The call of Connemara’s wild west has only grown louder during lockdown

It is in a series of river courses and lake shores that you sense the westernising of your world. Driving from the east in the days before the M6, you would cross over the Shannon either on the Athlone bypass or else through the Bord na Mona deserts to the south, a deserted byway that could shave time off a bank holiday journey.

ry-stone walls replace fences as you enter Galway county and the sky gradually opens. Through the city, the Corrib is next, the ruins of the Terryland Castle saluting as you leave the world of enclosure and bid farewell to the final traffic lights you will see for months.

On to Moycullen, the road rising up and allowing our young eyes to trace the Corrib’s northwards sprawl from the backseat window, the eye adjusting to a scale that Dublin city rarely speaks in. Then Oughterard, a gymnasium for the tongue, taking you through tackle shops, anglers’ rests, and the narrow bridge over the peaty Owenriff River that has always been my final gateway to Connemara.

In those days, my mother would be waiting at the school gates on the last day of term with the car stuffed to the brim. Off we’d go on what was then a four- or five-hour journey. All the way, it was single-lane roads taking you through staging post villages that bustle more quietly these days. Tyrellspass with its beautiful Georgian crescent. The waterwheel at Kilbeggan. The Napoleonic fortifications at Shannonbridge. The sense of transportation would thicken as we passed these landmarks, that feeling of relocating to a world where the landscape, the weather and the people worked to a different idiom.

Between Oughterard and Clifden, as the road undulates at will across bogs and birch woods, rush-fringed lakes and conifer plantations, the horizon begins to jut upwards with ratcheting drama. The Twelve Pins feel each time like the first true mountains you’ve seen in your life, ancient and formidable things a world away from the furry pimples of Wicklow.

Out the right-hand window, the island of Derryclare, a pine birthday cake framed by mountains. Out the left, the Ballynahinch lake and the oft-spun myth of Hen’s Island (“one night, the lonely soldier looked at his one hen and decided he was sick of boiled eggs and wanted roast chicken instead!”).

Even with the shorter coast-to-coast travel time these days, you are slowed to Connemara’s pace during this final stretch and I hope that never changes. It is as important a part of the region’s decompressive effect as its late-night sunsets, its patchy phone signals, and its almost total absence of straight lines.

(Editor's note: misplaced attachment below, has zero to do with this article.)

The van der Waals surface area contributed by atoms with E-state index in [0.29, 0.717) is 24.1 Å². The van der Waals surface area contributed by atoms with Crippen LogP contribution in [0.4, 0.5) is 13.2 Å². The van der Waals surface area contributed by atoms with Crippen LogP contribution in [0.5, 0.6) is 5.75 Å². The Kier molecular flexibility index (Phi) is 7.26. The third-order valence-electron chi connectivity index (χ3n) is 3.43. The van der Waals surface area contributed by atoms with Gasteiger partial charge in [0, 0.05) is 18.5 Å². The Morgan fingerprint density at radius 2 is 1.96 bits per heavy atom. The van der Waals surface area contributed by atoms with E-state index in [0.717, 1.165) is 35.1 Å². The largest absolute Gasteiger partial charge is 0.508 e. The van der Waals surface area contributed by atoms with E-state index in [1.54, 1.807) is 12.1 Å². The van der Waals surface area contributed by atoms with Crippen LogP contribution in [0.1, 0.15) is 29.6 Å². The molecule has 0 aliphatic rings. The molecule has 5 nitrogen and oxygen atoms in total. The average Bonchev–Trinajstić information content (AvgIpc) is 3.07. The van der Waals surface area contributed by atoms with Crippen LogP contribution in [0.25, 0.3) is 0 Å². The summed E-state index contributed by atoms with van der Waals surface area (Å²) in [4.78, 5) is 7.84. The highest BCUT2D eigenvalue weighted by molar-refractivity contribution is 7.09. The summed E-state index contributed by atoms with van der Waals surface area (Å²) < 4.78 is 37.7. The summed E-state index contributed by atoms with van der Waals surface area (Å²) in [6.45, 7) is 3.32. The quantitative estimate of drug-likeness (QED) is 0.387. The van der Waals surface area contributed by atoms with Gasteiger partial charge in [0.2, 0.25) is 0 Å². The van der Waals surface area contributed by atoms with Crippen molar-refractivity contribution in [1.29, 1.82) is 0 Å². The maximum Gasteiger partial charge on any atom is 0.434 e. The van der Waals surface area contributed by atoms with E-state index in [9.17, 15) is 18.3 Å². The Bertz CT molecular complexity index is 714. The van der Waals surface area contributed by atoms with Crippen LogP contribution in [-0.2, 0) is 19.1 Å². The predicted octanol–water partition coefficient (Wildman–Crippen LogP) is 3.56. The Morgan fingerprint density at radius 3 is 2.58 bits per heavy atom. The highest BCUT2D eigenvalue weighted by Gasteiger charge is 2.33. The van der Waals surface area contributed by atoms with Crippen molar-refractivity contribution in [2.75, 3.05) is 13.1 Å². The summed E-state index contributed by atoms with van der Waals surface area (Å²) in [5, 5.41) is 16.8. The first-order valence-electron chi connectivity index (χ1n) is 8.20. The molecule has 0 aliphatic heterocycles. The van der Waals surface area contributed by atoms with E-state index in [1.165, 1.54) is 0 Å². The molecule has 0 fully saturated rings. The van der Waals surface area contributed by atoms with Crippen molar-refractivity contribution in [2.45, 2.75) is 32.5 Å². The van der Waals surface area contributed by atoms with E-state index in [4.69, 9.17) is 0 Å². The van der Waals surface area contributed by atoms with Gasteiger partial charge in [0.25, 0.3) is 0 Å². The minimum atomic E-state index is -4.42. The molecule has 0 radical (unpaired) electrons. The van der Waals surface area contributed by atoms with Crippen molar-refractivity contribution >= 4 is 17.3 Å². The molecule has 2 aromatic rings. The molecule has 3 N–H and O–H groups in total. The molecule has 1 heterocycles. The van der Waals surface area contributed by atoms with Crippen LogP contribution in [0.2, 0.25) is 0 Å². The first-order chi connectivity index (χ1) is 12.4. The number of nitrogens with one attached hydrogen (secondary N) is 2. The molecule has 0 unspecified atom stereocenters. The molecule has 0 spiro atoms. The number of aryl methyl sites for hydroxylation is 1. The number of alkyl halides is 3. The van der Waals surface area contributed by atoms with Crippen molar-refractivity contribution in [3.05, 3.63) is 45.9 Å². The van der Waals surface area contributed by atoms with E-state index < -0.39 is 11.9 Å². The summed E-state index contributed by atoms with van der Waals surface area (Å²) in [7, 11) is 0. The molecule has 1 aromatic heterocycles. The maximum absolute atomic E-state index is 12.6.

Our home sits one peninsula north of Clifden at Boolard. Here, the bay of Streamstown empties twice daily to reveal a broad estuary teeming with marine life. Piping oystercatchers, herons setting their spearguns and cormorants drying their laundry on the rocks. The hunched island sitting in the middle of the bay can be walked out to at low tide, shoes in hand and feet plopping through the muddy sand. When Atlantic water filters up the narrow channel and fills the bay again, it would become a playground of crab-fishing and maybe even a brisk swim to escape the midges.

Other wildlife surfaces into view. When the rock at the end of the island changes shape, it is because a seal is lounging there. Hovering kestrels, as static as coat hangers, on the hunt for rodents and frogs. An otter scampering along the front wall, shaking water off its coat before slinking down and out of sight. On the rear hillside, nesting curlews, a sight all too rare these days.


Hilary and young Sasha on the beach in Claddaghduff

Back then, I walked with an old pair of my dad’s binoculars, and in the evenings drew pictures of what I’d seen. The natural world is today a major part of my life and a place that I try to exist in even when it does not seem close to hand. My childhood in Connemara is the reason for this.

Driving to the end of our peninsula, the road climbs slightly, offering views right the way out to Cruagh island on the horizon before you skirt north towards Claddaghaduff village and the Omey Island tombolo. At low tide, this huge strand plays venue to every pace in life, from galloping horses at its annual race meet to ambling toddlers exploring the many rock pools at its fringes. Further up the coast, Anchor Beach and Aughrus Beg do a Greek standard in white sand and turquoise waters.

If the sight of Inishbofin’s alligator snout looks compelling, you can loop around the headland back to the village of Cleggan and grab a coffee at the Sea Hare while you wait for the ferry. When you alight on this superb inhabited island of sea cliffs and archaeological sites, it is like the edge of the edge. There is a sumptuous little crescent beach on the Eastern side that has one of the best off-shore views of the mainland when the weather is clear.